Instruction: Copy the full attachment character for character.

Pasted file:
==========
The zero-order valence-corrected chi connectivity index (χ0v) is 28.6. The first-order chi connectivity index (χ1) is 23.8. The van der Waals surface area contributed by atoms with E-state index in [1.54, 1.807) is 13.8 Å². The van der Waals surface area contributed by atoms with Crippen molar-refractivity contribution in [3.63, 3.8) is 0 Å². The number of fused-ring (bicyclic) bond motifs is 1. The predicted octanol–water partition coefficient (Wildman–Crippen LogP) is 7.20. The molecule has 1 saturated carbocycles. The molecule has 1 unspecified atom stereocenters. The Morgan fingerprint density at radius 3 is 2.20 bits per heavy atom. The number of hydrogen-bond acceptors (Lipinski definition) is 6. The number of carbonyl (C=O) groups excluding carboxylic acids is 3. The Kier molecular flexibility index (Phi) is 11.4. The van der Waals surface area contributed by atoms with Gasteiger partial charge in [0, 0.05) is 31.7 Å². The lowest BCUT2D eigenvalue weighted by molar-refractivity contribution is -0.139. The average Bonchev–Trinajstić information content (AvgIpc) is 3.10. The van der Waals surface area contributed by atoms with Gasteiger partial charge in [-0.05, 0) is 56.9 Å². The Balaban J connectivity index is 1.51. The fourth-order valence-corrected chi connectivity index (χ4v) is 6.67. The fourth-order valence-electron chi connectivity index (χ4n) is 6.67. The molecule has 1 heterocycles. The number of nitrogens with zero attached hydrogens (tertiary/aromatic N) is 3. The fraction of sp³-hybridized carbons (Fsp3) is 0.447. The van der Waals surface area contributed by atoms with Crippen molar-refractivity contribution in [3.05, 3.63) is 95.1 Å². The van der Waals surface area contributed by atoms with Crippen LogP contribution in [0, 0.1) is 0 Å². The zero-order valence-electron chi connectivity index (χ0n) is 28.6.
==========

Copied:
The zero-order valence-corrected chi connectivity index (χ0v) is 28.6. The first-order chi connectivity index (χ1) is 23.8. The van der Waals surface area contributed by atoms with E-state index in [1.54, 1.807) is 13.8 Å². The van der Waals surface area contributed by atoms with Crippen molar-refractivity contribution in [3.63, 3.8) is 0 Å². The number of fused-ring (bicyclic) bond motifs is 1. The predicted octanol–water partition coefficient (Wildman–Crippen LogP) is 7.20. The molecule has 1 saturated carbocycles. The molecule has 1 unspecified atom stereocenters. The Morgan fingerprint density at radius 3 is 2.20 bits per heavy atom. The number of hydrogen-bond acceptors (Lipinski definition) is 6. The number of carbonyl (C=O) groups excluding carboxylic acids is 3. The Kier molecular flexibility index (Phi) is 11.4. The van der Waals surface area contributed by atoms with Gasteiger partial charge in [0, 0.05) is 31.7 Å². The lowest BCUT2D eigenvalue weighted by molar-refractivity contribution is -0.139. The average Bonchev–Trinajstić information content (AvgIpc) is 3.10. The van der Waals surface area contributed by atoms with Gasteiger partial charge in [-0.05, 0) is 56.9 Å². The Balaban J connectivity index is 1.51. The fourth-order valence-corrected chi connectivity index (χ4v) is 6.67. The fourth-order valence-electron chi connectivity index (χ4n) is 6.67. The molecule has 1 heterocycles. The number of nitrogens with zero attached hydrogens (tertiary/aromatic N) is 3. The fraction of sp³-hybridized carbons (Fsp3) is 0.447. The van der Waals surface area contributed by atoms with Crippen molar-refractivity contribution in [3.05, 3.63) is 95.1 Å². The van der Waals surface area contributed by atoms with Crippen LogP contribution in [0, 0.1) is 0 Å². The zero-order valence-electron chi connectivity index (χ0n) is 28.6.